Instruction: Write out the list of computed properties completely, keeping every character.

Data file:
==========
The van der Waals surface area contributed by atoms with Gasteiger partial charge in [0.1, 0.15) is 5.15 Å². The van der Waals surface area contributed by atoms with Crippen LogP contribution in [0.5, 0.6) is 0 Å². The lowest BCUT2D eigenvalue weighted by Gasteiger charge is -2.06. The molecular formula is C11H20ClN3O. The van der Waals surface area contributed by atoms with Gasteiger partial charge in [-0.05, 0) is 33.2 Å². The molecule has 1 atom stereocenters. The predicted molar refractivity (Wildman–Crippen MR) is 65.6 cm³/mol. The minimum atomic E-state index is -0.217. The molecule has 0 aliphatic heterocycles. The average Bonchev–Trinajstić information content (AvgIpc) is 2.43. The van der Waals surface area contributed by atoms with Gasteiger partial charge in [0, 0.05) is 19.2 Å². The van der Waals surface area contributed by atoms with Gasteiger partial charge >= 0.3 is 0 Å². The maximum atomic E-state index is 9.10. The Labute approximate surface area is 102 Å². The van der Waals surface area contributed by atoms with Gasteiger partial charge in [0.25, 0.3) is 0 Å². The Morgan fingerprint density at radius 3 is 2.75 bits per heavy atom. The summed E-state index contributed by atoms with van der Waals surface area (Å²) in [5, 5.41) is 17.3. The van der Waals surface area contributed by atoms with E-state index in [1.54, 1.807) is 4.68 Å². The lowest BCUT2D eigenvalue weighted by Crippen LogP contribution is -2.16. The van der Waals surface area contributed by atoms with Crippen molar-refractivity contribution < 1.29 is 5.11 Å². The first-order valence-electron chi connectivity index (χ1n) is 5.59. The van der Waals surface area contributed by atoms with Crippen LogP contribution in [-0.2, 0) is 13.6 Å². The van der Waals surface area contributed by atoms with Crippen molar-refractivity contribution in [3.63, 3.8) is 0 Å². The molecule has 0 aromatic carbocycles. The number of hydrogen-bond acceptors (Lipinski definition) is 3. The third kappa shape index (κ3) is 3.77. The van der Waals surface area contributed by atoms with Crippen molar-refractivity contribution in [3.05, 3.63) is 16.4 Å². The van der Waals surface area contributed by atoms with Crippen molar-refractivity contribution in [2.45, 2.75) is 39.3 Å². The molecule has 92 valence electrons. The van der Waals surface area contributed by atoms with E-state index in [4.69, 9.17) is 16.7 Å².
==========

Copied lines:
The van der Waals surface area contributed by atoms with Gasteiger partial charge in [0.1, 0.15) is 5.15 Å². The van der Waals surface area contributed by atoms with Crippen LogP contribution in [0.5, 0.6) is 0 Å². The lowest BCUT2D eigenvalue weighted by Gasteiger charge is -2.06. The molecular formula is C11H20ClN3O. The van der Waals surface area contributed by atoms with Gasteiger partial charge in [-0.05, 0) is 33.2 Å². The molecule has 1 atom stereocenters. The predicted molar refractivity (Wildman–Crippen MR) is 65.6 cm³/mol. The minimum atomic E-state index is -0.217. The molecule has 0 aliphatic heterocycles. The average Bonchev–Trinajstić information content (AvgIpc) is 2.43. The van der Waals surface area contributed by atoms with Gasteiger partial charge in [0, 0.05) is 19.2 Å². The van der Waals surface area contributed by atoms with Gasteiger partial charge >= 0.3 is 0 Å². The maximum atomic E-state index is 9.10. The Labute approximate surface area is 102 Å². The van der Waals surface area contributed by atoms with Gasteiger partial charge in [0.25, 0.3) is 0 Å². The Morgan fingerprint density at radius 3 is 2.75 bits per heavy atom. The summed E-state index contributed by atoms with van der Waals surface area (Å²) in [5, 5.41) is 17.3. The van der Waals surface area contributed by atoms with E-state index in [1.54, 1.807) is 4.68 Å². The lowest BCUT2D eigenvalue weighted by Crippen LogP contribution is -2.16. The van der Waals surface area contributed by atoms with Crippen molar-refractivity contribution < 1.29 is 5.11 Å². The first-order valence-electron chi connectivity index (χ1n) is 5.59. The van der Waals surface area contributed by atoms with Crippen LogP contribution in [-0.2, 0) is 13.6 Å². The van der Waals surface area contributed by atoms with Crippen molar-refractivity contribution in [3.63, 3.8) is 0 Å². The molecule has 0 aromatic carbocycles. The number of hydrogen-bond acceptors (Lipinski definition) is 3. The third kappa shape index (κ3) is 3.77. The van der Waals surface area contributed by atoms with Crippen molar-refractivity contribution in [3.05, 3.63) is 16.4 Å². The van der Waals surface area contributed by atoms with Crippen molar-refractivity contribution in [2.45, 2.75) is 39.3 Å². The molecule has 92 valence electrons. The van der Waals surface area contributed by atoms with E-state index in [4.69, 9.17) is 16.7 Å².